No Money to Pay School Fees? This School Accepts Plastic Waste

No Money to Pay School Fees? This School Accepts Plastic Waste

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Twenty-five plastic waste items every week — that’s the target that every student studying in this school in Assam has to meet. After all, these plastic items are what they pay as school fee.

On World Environment Day, here’s the amazing story from Assam.

The Akshar School in Pamohi, Assam, has come up with this simple yet effective strategy to save the environment. The school is the brainchild of wife and husband duo, Parmita Sarma and Mazin Mukhtar.

Parmita and Mazin met in 2013 when Mazin came to Assam from New York to work in a rural school. Along with Parmita, who’s a social work graduate from TISS, he started the school in 2016.

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The Akshar school in Pamohi, Assam.
The Akshar school in Pamohi, Assam.
(Photo: Akshar Foundation / Facebook)

The Akshar school has a 360-degree approach towards education. It’s a mix of academics, vocational training, life skills and value system. And it all revolves around environment in the Akshar school. The first step was to make the nearby community plastic free.

“When we first started, we asked the parents of our students to send their plastic waste from home. They didn’t want to cooperate; they didn’t segregate their waste. It was too much of a hassle. The school, since we started in 2015, has been entirely free. There is no school fee at all. But to compel them to recycle and participate in cleaning up the environment, we told them that from now on, we’ll start charging fees and that fee is the clean plastic waste from their homes.
Mazin Mukhtar, Founder, Akshar School

Keep it Green and Get Paid

Now, every student has to bring in 25 plastic waste items every week. These plastic waste is then recycled into eco-bricks. These are made by the students themselves. They keep the environment clean and they get paid to do that.

Students planting trees at Akshar School. 
Students planting trees at Akshar School. 
(Photo: Akshar Foundation / Facebook)
“So, we started our recycling centre at the campus last year. The purpose of the recycling centre is to employ at-risk teenagers and give them an opportunity to earn some money in school. That way, they don’t have to drop out. They are under enormous pressure from home to drop out and get a job. Even from the age of 12-13 years old.”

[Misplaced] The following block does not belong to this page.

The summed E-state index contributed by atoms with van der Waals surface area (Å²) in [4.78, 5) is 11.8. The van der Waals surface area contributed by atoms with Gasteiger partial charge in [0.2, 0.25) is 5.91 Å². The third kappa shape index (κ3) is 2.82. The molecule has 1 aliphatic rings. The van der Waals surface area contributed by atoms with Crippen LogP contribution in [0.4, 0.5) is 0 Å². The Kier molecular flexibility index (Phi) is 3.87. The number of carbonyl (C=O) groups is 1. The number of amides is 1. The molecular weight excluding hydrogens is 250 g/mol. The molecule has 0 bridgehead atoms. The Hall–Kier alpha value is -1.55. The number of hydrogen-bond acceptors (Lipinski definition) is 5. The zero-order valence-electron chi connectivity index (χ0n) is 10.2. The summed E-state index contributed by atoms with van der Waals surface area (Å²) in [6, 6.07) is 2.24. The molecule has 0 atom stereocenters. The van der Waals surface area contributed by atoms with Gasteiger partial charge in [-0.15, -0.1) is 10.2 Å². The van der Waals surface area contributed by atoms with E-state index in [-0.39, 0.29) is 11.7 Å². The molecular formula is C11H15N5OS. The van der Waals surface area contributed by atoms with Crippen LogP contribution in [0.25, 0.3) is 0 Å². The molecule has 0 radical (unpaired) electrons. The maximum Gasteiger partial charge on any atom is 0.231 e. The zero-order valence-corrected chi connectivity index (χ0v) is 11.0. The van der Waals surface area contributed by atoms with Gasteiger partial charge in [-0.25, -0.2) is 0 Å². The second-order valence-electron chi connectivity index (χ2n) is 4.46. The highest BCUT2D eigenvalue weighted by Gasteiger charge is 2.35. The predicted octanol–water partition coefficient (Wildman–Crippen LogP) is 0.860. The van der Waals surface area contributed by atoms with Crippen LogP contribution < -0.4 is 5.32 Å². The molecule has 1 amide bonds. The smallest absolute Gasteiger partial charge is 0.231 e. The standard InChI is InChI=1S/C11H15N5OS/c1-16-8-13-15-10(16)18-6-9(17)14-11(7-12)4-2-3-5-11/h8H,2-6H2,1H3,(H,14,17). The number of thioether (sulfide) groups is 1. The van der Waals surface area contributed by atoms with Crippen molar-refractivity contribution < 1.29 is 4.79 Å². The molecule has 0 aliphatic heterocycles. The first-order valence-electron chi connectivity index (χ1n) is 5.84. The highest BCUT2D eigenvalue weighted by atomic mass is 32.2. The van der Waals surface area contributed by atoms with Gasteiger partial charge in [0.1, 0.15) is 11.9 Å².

Mazin Mukhtar, Founder, Akshar School

Learn More, Earn More

In 2016, the school had just 20 students. Today, 110 students attend the Akshar school. They come mostly from poor families, some of them were working in stone quarries to earn a living. So, Parmita and Mazin came up with an innovative program – Learn More, Earn More. The senior students are paid to teach the junior students.

Older students teaching the younger ones at the Akshar school. 
Older students teaching the younger ones at the Akshar school. 
(Photo: Akshar Foundation / Facebook)
“Now, students are doing match-up where one elder student is paid to tutor a younger student. They receive their worksheets and they work with that student on their unique weaknesses to help them succeed in school, and we’ve developed this new program where we pay the older students to make sure that every young student receives that individual attention they need to succeed in school. The students’ wages are based on how effective they are as teachers and their academic level. So, the more they learn, the more they earn.”
Mazin Mukhtar, Founder, Akshar School

Education, environment and employment are the means to empowerment at the Akshar school, a model that has the potential to be replicated across India.

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